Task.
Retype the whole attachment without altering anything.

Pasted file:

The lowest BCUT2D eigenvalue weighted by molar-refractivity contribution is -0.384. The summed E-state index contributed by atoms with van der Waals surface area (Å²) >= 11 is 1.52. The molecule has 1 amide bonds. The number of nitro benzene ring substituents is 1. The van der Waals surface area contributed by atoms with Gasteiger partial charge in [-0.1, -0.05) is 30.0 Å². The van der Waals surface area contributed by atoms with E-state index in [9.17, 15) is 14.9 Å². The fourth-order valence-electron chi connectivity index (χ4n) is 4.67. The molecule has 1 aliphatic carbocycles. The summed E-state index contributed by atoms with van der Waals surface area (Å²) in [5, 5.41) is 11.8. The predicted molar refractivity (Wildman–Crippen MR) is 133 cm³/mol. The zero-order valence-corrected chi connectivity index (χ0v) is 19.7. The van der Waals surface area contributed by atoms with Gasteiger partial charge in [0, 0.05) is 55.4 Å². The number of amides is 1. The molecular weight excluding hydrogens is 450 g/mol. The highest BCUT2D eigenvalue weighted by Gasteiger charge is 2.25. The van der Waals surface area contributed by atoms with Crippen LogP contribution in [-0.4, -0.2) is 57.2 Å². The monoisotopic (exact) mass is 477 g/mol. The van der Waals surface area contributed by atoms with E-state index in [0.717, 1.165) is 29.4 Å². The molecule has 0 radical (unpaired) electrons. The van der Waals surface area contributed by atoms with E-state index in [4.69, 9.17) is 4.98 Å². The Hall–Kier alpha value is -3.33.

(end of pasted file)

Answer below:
The lowest BCUT2D eigenvalue weighted by molar-refractivity contribution is -0.384. The summed E-state index contributed by atoms with van der Waals surface area (Å²) >= 11 is 1.52. The molecule has 1 amide bonds. The number of nitro benzene ring substituents is 1. The van der Waals surface area contributed by atoms with Gasteiger partial charge in [-0.1, -0.05) is 30.0 Å². The van der Waals surface area contributed by atoms with E-state index in [9.17, 15) is 14.9 Å². The fourth-order valence-electron chi connectivity index (χ4n) is 4.67. The molecule has 1 aliphatic carbocycles. The summed E-state index contributed by atoms with van der Waals surface area (Å²) in [5, 5.41) is 11.8. The predicted molar refractivity (Wildman–Crippen MR) is 133 cm³/mol. The zero-order valence-corrected chi connectivity index (χ0v) is 19.7. The van der Waals surface area contributed by atoms with Gasteiger partial charge in [0, 0.05) is 55.4 Å². The number of amides is 1. The molecular weight excluding hydrogens is 450 g/mol. The highest BCUT2D eigenvalue weighted by Gasteiger charge is 2.25. The van der Waals surface area contributed by atoms with Crippen LogP contribution in [-0.4, -0.2) is 57.2 Å². The monoisotopic (exact) mass is 477 g/mol. The van der Waals surface area contributed by atoms with E-state index in [0.717, 1.165) is 29.4 Å². The molecule has 0 radical (unpaired) electrons. The van der Waals surface area contributed by atoms with E-state index in [4.69, 9.17) is 4.98 Å². The Hall–Kier alpha value is -3.33.